The Board of Trustees delegates authority through the Chief Executive for the day-to-day running of the organisation. In a large and busy organisation it is not practical to expect one person to make all the decisions and authorise all transactions. The Chief Executive will, therefore, further delegate authority to members of the staff team to relieve the load and to ensure smooth operation during absences of key staff.
Delegated Authority Document
Every organisation should decide in advance who should do what in finance procedures. It is good practice to record what has been decided in a Delegated Authority document; its purpose is to clarify who has the authority to make decisions, commit expenditure and sign legal undertakings on behalf of the organisation so that there is no confusion about responsibility.
The Delegated Authority Document should include instructions for such duties as:
- Placing and authorising orders for goods and services
- Signing cheques
- Authorising staff expenses
- Handling incoming cash and cheques
- Access to the safe and petty cash
- Checking and authorising accounting records
- Signing legal undertakings
The Delegated Authority document must be approved by the governing body and should be reviewed every year to ensure it is still appropriate to current needs. It should also outline deputising arrangements to cover for absence of key personnel. A breach of delegated authority is a serious matter and should be dealt with accordingly.
A sample delegated authority document is found in the Appendix of the Course Handbook.
- No one should authorise any transaction from which they will personally benefit. This lays the individual open to claims of impropriety and calls into question the integrity of the organisation.
- Sub-ordinates must not authorise payments to managers – they must be passed to someone who is more senior in the management structure.
Any limits or conditions that apply to delegated authority must be clearly defined. For example, a person may be authorised to commit expenditure up to a specified amount or within certain categories of expenditure or within budget.
The closing balance on the Bank book should be reconciled to the closing balance on the bank statement at each month end. This very powerful control enables the organisation to identify omissions and errors in its own records, as well as being the only way to spot cheque fraud, bank errors and even bank fraud.
A bank reconciliation statement needs to be prepared for every bank account every month, then reviewed by and signed by another responsible person such as the manager or Treasurer.
See an example bank reconciliation format.
Each cheque should be signed by two signatories. Signatories should be:
- Patient and thorough enough to review documents properly, and
- Available so that payments are not held up.
It is advisable to have 3 or 4 possible signatories known to the bank, ie some spare in case the main signatories are not available. It is common to have ‘A list’ and ‘B list’ signatories, where the A list are principle signatories who much sign first (usually staff), and the B list may only sign second (often Board members).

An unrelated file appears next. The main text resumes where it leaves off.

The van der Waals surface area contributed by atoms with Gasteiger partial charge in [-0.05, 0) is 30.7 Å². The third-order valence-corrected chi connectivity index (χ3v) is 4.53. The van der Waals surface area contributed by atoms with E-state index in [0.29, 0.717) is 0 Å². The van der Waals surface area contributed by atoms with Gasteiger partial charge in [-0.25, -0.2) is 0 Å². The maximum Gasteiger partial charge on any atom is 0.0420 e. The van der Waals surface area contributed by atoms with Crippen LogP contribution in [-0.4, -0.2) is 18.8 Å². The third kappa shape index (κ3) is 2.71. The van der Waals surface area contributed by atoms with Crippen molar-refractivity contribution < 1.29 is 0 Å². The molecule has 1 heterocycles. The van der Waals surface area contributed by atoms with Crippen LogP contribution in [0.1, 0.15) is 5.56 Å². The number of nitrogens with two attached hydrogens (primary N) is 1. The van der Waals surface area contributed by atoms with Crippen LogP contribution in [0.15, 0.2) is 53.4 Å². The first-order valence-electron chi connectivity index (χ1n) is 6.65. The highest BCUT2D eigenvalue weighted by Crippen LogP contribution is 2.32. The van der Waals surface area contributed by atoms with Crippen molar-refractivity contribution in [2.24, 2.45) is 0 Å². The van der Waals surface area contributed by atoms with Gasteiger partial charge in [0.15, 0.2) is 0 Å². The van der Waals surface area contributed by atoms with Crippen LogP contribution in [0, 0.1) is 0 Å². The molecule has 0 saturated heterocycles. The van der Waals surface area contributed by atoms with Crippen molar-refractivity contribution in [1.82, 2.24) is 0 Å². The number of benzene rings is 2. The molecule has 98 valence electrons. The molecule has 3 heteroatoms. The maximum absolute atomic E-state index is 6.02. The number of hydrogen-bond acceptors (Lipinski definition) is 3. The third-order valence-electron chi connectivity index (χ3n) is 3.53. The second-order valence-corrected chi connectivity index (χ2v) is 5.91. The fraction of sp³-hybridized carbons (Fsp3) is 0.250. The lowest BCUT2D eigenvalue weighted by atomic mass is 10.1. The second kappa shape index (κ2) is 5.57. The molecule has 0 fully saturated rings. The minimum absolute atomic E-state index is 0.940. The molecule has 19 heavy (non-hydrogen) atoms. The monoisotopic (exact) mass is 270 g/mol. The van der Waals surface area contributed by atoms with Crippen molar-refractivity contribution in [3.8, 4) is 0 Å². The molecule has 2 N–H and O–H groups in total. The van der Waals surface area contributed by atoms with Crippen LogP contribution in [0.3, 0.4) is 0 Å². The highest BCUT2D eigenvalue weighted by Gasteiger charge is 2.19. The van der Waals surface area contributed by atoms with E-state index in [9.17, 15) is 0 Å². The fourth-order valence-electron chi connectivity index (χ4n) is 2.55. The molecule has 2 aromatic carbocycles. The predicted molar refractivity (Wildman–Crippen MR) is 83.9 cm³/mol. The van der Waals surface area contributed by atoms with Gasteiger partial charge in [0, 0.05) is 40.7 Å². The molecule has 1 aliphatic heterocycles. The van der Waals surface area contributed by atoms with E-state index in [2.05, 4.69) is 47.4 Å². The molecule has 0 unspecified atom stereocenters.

Signatories should be regularly reviewed and the list updated when people leave the organisation.
NEVER ask signatories to sign blank cheques for future use as this defeats the whole purpose of having more than one signatory.
Always close bank accounts that are not needed any more. Dormant accounts make a perfect breeding ground for fraud.
1. Keep cash transactions to an absolute minimum
Avoid all the risks associated with cash by making as many payments as possible by cheque or transfer. Cash should only be used to make payments when all other methods are not possible.
2. Use an ‘imprest’ system
This involves having a fixed float (say $100). As you spend (say $70) the float reduces (to $30). When you top up the petty cash you withdraw $70 from the bank to take the float back to $100. When the bank signatories sign to withdraw the $70, they can also check the receipts to support the $70 just spent.
This system is good because the risk is limited to the value of the float. Any problems with expenditure get spotted very quickly, because all the receipts are reviewed at each top up.
More detail on how to operate an imprest system is found in Introduction to Basic Bookkeeping.
3. Restrict access to petty cash and the safe
Keys to the petty cash box and the safe should be given only to authorised individuals. This should be recorded in the organisation’s Delegated Authority document. It is good to have two keys (eg to the draw and the cashbook) with one copy of each key given to two responsible people as back up.
4. Cash count reconciliations
The petty cash should be counted and reconciled to the cashbook balance at least weekly. If the imprest system is in use, this is very easy as it is simply a matter of counting up all the payments made since the last reimbursement and counting the cash in the tin. The two totals together make up the total float. If a discrepancy is found, it should be noted in the petty cash book as either an ‘cash count loss’ or a ‘cash count gain’ and allocated to an appropriate category. Discrepancies must be reported to a manager. Usually the cashier should be held responsible for cash shortages.
See an example cash count reconciation format.
5. Keep money coming in separate from money going out
It is better to deposit cash received intact (ie untouched) straight to the bank, rather than spending it directly. This allows bank signatories to exercise their authorisation control over withdrawal of cash. If you are operating an imprest system, putting cash receipts into the cash tin will confuse the system.
6. Always give receipts for money received